Rip Him to Shreds Hamlet, presented by Lit Moon Theatre Company. At Westmont College’s Porter Theatre, Thursday, October 12. Reviewed by Sara Barbour
The Lit Moon Theatre Company’s initial collaboration with scenographer Milon Kalis, Hamlet develops from its first moment a haunting vividness that only intensifies as the production progresses. James Connolly’s original music created an appropriately dark mood as Victoria Finlayson, Stanley Hoffman, and Peter John Duda performed their multiple characters with vibrant grace and harmony, while Andrew Cuk brought to the title role a new level of depth and imploring intensity that is no less than mesmerizing.
Filling the stage with such a presence that it could almost be called the fifth player is Kalis’s initially blank backdrop of white paper, which is gradually transformed to mirror the desperate demise of the main character in this modern version of Shakespeare’s classic tragedy. The paper backdrop is virtually torn to shreds in the memorable final scene. It’s a dizzying finale that is worthy of this passionate and relevant production, which highlights not only Shakespeare’s immortal genius but also the talent and ingenuity of those who bring him skillfully into the present day.
The Last Days of Disco Timon of Athens, directed by Risa Brainin. At UCSB’s Hatlen Theatre, Sunday, October 15. Reviewed by Charles Donelan
This stylish and delightful production of one of Shakespeare’s most unusual plays is certain to be a highlight of the festival. Irwin Appel took hold of the title role with both hands in the first scene and never looked back. His supporting cast was uniformly excellent, with Richard Klautsch particularly memorable as the wisecracking, pot-smoking cynical philosopher Apemantus.
The action took place in the high society of ancient Athens, with Timon the town’s most notorious and wealthy soft touch. The party scenes were propelled by electronic dance music, and the costumes, rather than aiming for ancient simplicity, imitated the excesses of the disco era, right down to leather pants and iridescent sharkskin suits. Aja Naomi King cast a spell as one of Timon’s fair-weather friends, bringing excitement and a distinctive attitude to every scene she played. The story, which involves the loss of Timon’s fortune and a subsequent decline in his popularity, became fable-like in the second half, when Timon, now self-exiled to the woods outside of town, discovered gold in the ground while digging for carrots. While Timon’s misanthropy eventually drowned out all other voices, following the course of his downfall offered many delights.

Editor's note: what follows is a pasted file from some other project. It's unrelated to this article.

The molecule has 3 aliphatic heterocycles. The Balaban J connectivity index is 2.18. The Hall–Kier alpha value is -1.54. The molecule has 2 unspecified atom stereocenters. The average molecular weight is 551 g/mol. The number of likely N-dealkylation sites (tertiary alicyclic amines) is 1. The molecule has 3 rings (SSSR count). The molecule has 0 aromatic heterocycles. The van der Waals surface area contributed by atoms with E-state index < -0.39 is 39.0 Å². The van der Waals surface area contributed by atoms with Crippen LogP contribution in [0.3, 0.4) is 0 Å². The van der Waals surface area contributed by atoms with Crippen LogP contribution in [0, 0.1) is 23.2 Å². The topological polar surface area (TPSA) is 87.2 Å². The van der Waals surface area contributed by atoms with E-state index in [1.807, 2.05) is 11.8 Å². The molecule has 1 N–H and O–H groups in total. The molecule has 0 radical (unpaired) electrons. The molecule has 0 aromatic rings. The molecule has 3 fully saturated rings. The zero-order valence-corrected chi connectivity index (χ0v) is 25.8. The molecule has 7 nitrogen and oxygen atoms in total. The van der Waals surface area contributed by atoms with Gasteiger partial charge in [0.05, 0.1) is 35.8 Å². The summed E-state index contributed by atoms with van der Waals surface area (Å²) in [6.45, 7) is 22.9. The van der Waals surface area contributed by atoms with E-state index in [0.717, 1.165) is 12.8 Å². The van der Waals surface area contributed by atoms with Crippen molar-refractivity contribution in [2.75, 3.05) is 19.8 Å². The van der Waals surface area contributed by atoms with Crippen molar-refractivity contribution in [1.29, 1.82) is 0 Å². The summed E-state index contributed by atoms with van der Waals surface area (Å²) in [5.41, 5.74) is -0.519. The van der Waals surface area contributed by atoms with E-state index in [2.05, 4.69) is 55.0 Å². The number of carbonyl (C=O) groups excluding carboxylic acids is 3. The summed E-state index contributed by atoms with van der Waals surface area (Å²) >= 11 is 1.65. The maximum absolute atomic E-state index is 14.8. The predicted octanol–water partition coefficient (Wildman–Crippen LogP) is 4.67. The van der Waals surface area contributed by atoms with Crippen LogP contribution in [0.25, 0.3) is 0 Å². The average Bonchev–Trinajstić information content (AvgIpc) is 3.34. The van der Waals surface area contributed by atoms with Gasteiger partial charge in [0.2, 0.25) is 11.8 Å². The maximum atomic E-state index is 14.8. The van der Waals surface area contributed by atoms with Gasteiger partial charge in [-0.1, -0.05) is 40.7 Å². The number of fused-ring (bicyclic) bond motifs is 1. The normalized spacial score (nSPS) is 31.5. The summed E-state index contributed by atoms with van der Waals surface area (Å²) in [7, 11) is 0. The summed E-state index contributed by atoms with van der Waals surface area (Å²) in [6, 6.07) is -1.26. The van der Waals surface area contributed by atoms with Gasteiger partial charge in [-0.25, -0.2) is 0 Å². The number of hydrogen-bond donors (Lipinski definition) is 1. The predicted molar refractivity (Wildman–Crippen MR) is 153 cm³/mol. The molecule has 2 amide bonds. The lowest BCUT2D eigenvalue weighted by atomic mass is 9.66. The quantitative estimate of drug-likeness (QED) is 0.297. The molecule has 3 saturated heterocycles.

False Power King Richard II, presented by Lit Moon Theatre Company. At Trinity Episcopal Church, Friday, October 13. Reviewed by Bojana Hill
This physical, energetic representation of Richard’s fall from power simultaneously deepens Shakespeare’s spiritual truths. Like King Lear, King Richard II undergoes a humbling transformation and becomes a gentler human being. The main sanctuary of Trinity Episcopal Church — which was not the only performance space — acts as a metaphor for Richard’s divinely ordained and thus sacred kingship. The sanctuary also holds many secrets in its vaults and crevices, just as Richard’s court intrigues are never fully exposed. After the opening sequence in the church, escorts led the way to a nearby rectory, where the audience was seated at long tables. The final performance space, smaller and mostly bare, was appropriate for Richard’s abdication of the crown and his subsequent murder.
As queen, Amber Angelo was willowy and fragile-looking dressed in a white tutu holding a white balloon. She fluttered desperately until she bade goodbye to her husband. Mitchell Thomas as Richard delivered a deep and passionate performance, while Richard’s rival, Bolingbroke (Zak Landrum), provided a fitting foil. Victoria Finlayson had two distinctly different roles, both of which she handled well — one as a dying John of Gaunt and the second as the feisty Duchess of York.